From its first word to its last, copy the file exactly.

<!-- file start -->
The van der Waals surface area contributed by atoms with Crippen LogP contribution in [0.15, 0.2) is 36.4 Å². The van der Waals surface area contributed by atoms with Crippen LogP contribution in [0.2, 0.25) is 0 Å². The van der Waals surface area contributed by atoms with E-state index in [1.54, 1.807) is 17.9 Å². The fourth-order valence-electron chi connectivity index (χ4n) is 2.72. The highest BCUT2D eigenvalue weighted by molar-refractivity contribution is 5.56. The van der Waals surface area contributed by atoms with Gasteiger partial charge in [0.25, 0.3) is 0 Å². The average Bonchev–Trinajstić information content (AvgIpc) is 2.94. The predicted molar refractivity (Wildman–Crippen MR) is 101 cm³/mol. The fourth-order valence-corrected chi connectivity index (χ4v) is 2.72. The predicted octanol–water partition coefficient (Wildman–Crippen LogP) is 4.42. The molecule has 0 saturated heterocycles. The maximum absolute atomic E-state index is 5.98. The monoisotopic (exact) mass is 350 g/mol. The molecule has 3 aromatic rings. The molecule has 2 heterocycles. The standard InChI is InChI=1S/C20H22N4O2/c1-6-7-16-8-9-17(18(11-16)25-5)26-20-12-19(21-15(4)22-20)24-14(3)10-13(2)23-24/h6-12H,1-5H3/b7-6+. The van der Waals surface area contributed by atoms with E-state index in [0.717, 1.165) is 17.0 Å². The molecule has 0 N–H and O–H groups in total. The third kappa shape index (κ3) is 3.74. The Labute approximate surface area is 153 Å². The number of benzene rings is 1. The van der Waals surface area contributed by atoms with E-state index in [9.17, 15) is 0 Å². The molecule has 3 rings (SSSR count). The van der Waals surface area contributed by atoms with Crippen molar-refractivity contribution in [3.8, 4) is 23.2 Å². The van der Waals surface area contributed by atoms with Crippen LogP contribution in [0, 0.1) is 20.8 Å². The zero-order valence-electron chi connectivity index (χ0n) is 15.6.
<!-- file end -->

The van der Waals surface area contributed by atoms with Crippen LogP contribution in [0.15, 0.2) is 36.4 Å². The van der Waals surface area contributed by atoms with Crippen LogP contribution in [0.2, 0.25) is 0 Å². The van der Waals surface area contributed by atoms with E-state index in [1.54, 1.807) is 17.9 Å². The fourth-order valence-electron chi connectivity index (χ4n) is 2.72. The highest BCUT2D eigenvalue weighted by molar-refractivity contribution is 5.56. The van der Waals surface area contributed by atoms with Gasteiger partial charge in [0.25, 0.3) is 0 Å². The average Bonchev–Trinajstić information content (AvgIpc) is 2.94. The predicted molar refractivity (Wildman–Crippen MR) is 101 cm³/mol. The fourth-order valence-corrected chi connectivity index (χ4v) is 2.72. The predicted octanol–water partition coefficient (Wildman–Crippen LogP) is 4.42. The molecule has 0 saturated heterocycles. The maximum absolute atomic E-state index is 5.98. The monoisotopic (exact) mass is 350 g/mol. The molecule has 3 aromatic rings. The molecule has 2 heterocycles. The standard InChI is InChI=1S/C20H22N4O2/c1-6-7-16-8-9-17(18(11-16)25-5)26-20-12-19(21-15(4)22-20)24-14(3)10-13(2)23-24/h6-12H,1-5H3/b7-6+. The van der Waals surface area contributed by atoms with E-state index in [0.717, 1.165) is 17.0 Å². The molecule has 0 N–H and O–H groups in total. The third kappa shape index (κ3) is 3.74. The Labute approximate surface area is 153 Å². The number of benzene rings is 1. The van der Waals surface area contributed by atoms with E-state index in [9.17, 15) is 0 Å². The molecule has 3 rings (SSSR count). The van der Waals surface area contributed by atoms with Crippen molar-refractivity contribution in [3.8, 4) is 23.2 Å². The van der Waals surface area contributed by atoms with Crippen LogP contribution in [0, 0.1) is 20.8 Å². The zero-order valence-electron chi connectivity index (χ0n) is 15.6.